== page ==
In order to continue building out her business, Hill knew she needed to find a place to store her past work and future creations.
“Dance and choreography is kind of a weird product to have for a business. It took a lot to explain what I do,” Hill says. “In dance, live performances can be lost forever unless you make the effort to record and save the footage. I wanted to be able to look back at my work and have something concrete to show for it.”
Hill wanted to keep her body of work somewhere safe that could also be accessible to future collaborators: video editors to create reels, designers to build props and create costumes, and clients to practice and show their take on routines. Once friends told her about Dropbox, she knew she’d found the right tool for the job.
Up until that point, Hill says, “I just wasn’t finding anything that I felt was super secure, and I felt like Dropbox… I could count on it. I’ve had hard drives crash; I felt most confident with [my life’s work] on Dropbox. Dropbox is the studio where I hold all of my past works of art.”
Using Dropbox had the unexpected side effect of helping Hill feel more confident in her business, too.
“Instead of sending an email with a grainy video, it was like, I use this product for my business. In those very early days, it legitimized it,” Hill says.
The creative is the product
Soon after, Hill found her groove. She partnered with her future husband Ben Agosto on Cirque Du Soleil’s second ice-skating show “Axel,” a hip-hop-and-rock-infused love story. She shaped the movement, style, and skating for Lei, the lead female character and Axel’s love interest.
“While working on the Cirque project, there was this beautiful creative confidence that everyone knew who they were, what they were hired to do, and their expertise,” Hill says. “And because Cirque du Soleil ‘s brand is what it is, you knew that they were the best in the game. You didn’t have to question it.”
"At first, [Dropbox] was just simply keeping these video files. Then over time, it became a collaborative tool."
From there, Hill continued to build a roster of clients, juggling multiple projects at once with different collaborators for each one.
“The creative process often is collaborative. It’s better when you have more points of view. The creative process is [also] messy,” Hill explains. “It has to be messy. The minute you try to streamline it, it doesn’t work.”
But the clutter of creating couldn’t make its way into the work dynamic Hill had with her clients. It would be critical to have a tool that helped her both manage the content that came from these different projects and capture the different perspectives of her clients, who range from TV directors to ice skating coaches from around the world. Dropbox became that tool and is now an integral part of Hill’s process.
Once waivers are signed using Dropbox Sign, the pair uses Dropbox to facilitate the mess of creating. They start by taking their phones out and recording each other improvising to music.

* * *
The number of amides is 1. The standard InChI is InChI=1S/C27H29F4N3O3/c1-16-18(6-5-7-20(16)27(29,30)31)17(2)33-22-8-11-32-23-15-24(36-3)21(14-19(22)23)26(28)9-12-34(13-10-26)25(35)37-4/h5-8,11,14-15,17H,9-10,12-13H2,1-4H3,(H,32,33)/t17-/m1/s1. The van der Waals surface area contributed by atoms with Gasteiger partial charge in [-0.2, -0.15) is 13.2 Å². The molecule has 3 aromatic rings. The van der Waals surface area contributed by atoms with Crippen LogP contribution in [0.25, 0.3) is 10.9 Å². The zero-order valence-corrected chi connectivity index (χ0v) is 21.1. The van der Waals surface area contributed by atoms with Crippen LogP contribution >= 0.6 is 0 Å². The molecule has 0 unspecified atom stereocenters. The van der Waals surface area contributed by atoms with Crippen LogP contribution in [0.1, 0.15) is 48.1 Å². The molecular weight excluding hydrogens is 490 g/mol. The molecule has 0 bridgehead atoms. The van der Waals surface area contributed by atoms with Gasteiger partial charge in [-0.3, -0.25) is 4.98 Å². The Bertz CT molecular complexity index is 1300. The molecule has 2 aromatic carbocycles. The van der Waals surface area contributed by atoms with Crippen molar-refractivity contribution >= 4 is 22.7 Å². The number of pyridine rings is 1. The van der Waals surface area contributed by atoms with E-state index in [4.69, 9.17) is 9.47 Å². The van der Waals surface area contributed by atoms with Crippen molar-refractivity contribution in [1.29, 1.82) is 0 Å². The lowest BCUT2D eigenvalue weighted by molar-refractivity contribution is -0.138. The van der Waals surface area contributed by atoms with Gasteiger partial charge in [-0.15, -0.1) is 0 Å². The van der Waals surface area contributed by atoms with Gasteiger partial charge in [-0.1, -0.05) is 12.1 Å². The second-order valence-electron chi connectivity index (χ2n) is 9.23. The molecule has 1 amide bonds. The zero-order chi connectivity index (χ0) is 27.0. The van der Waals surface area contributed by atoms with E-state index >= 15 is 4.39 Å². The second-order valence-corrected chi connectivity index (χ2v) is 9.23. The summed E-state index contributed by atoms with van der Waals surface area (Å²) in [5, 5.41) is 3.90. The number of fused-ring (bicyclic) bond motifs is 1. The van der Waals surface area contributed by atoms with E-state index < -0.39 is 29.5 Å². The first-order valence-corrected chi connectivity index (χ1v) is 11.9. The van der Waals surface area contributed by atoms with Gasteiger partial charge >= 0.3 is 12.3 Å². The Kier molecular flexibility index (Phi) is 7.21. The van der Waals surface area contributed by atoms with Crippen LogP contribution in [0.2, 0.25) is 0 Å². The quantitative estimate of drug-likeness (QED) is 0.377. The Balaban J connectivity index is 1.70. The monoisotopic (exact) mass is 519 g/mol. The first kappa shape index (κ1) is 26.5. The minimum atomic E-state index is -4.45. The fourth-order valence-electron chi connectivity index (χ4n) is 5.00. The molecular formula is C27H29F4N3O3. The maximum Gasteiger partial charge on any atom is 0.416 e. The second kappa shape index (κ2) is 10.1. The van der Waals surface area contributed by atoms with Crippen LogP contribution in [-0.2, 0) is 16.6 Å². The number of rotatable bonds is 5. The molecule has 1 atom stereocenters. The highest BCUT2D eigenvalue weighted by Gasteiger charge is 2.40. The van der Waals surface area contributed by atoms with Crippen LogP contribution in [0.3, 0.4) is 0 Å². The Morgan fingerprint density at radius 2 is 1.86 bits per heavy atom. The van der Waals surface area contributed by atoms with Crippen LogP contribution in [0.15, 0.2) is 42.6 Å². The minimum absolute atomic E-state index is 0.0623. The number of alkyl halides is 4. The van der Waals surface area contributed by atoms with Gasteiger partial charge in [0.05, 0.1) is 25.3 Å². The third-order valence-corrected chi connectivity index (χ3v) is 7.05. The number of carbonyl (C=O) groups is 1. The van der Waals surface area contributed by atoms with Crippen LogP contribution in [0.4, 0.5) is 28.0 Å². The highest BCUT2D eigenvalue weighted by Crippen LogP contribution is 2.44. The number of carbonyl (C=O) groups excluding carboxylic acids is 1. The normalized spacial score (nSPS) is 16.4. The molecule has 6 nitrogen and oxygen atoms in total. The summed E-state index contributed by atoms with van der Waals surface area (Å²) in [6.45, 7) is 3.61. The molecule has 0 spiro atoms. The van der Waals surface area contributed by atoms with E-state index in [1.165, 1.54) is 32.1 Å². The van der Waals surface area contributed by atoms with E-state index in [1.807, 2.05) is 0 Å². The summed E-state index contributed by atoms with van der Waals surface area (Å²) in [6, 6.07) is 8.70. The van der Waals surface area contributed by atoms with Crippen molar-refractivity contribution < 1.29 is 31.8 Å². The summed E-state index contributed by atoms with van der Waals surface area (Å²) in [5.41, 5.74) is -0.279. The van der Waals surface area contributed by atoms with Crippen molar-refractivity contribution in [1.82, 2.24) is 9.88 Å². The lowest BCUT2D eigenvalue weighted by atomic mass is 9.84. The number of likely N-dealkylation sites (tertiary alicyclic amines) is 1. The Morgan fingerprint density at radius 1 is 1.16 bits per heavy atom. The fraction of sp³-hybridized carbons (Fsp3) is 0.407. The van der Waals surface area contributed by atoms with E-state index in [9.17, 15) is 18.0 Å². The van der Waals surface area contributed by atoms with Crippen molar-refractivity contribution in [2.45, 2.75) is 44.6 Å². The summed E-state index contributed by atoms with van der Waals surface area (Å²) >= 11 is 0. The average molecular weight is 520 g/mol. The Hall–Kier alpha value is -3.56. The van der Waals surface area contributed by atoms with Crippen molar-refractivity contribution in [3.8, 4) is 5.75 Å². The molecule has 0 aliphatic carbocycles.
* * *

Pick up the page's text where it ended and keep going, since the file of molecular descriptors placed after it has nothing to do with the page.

“We always laugh, because if he doesn’t capture my first improv, we lose some of our best content. ‘Did I put my elbow here or here?’ We can’t remember unless we film!”
Next they add in creative tensions by considering different constraints. For example, for competitive routines, would a move receive more points from judges if it’s executed later on in the routine when the athlete is more tired?
“This means iterations,” Hill explains. “‘Okay, let’s try this. How does this look to you?’”
Once they’ve landed on a first take, they share it via Dropbox for the athlete or performer to start training. This opens the piece up to even more versions, Hill explains.
“The other stakeholders are going to have opinions: the coaches, the parents, the federation leaders,” she says. “All of a sudden, a coach might say, ‘This looks weird. Can you change that?’ So [we’ll go back and say], ‘We have this version. What do you think about this?’”
Each project has its own folder system—”Everything is titled, filed, and easy to find”—and access rights, which keeps clients from seeing what Hill and Co. are working on for their competition.
“At first, [Dropbox] was just simply keeping these video files,” she explains. “Then over time, it became a collaborative tool. I’m not at my computer every day. I’m dancing and choreographing and teaching and interacting with people all day. So to have a trusted source where I know I can put whatever I need there and it’s not cluttered and most people know how to use it? Dropbox enables the creative.”
It turns out following her passions allowed her to have the “peace of mind” a “real job” is supposed to afford.
“I started my career in business, but always had this pull to this creative endeavor that I knew I wanted to do,” Hill explains. “I was worried if I didn’t do it early in life, I wouldn’t be able to complete it the way I hoped.
“Now,” she continues, “10 years out of that decision, I want to tell everyone, ‘Pursue your creative endeavors, whatever they might be.’ Understand that you can be multifaceted.”